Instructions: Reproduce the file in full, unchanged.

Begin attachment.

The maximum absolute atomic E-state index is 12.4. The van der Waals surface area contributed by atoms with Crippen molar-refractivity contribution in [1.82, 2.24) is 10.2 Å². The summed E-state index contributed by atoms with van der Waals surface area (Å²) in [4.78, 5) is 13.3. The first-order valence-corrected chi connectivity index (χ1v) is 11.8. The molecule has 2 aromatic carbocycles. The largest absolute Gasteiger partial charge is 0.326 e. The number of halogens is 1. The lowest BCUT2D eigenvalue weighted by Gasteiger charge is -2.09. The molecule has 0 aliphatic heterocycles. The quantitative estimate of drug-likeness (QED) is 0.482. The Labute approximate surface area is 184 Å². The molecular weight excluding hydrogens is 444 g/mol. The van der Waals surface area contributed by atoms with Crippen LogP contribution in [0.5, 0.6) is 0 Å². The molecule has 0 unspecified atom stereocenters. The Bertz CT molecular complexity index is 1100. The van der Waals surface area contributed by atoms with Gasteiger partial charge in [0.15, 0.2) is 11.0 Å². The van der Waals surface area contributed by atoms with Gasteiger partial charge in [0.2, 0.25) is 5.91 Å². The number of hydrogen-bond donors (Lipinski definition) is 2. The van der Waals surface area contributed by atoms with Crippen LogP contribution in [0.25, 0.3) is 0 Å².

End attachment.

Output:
The maximum absolute atomic E-state index is 12.4. The van der Waals surface area contributed by atoms with Crippen molar-refractivity contribution in [1.82, 2.24) is 10.2 Å². The summed E-state index contributed by atoms with van der Waals surface area (Å²) in [4.78, 5) is 13.3. The first-order valence-corrected chi connectivity index (χ1v) is 11.8. The molecule has 2 aromatic carbocycles. The largest absolute Gasteiger partial charge is 0.326 e. The number of halogens is 1. The lowest BCUT2D eigenvalue weighted by Gasteiger charge is -2.09. The molecule has 0 aliphatic heterocycles. The quantitative estimate of drug-likeness (QED) is 0.482. The Labute approximate surface area is 184 Å². The molecular weight excluding hydrogens is 444 g/mol. The van der Waals surface area contributed by atoms with Crippen LogP contribution in [0.5, 0.6) is 0 Å². The molecule has 0 unspecified atom stereocenters. The Bertz CT molecular complexity index is 1100. The van der Waals surface area contributed by atoms with Gasteiger partial charge in [0.15, 0.2) is 11.0 Å². The van der Waals surface area contributed by atoms with Gasteiger partial charge in [0.2, 0.25) is 5.91 Å². The number of hydrogen-bond donors (Lipinski definition) is 2. The van der Waals surface area contributed by atoms with Crippen LogP contribution in [0.25, 0.3) is 0 Å².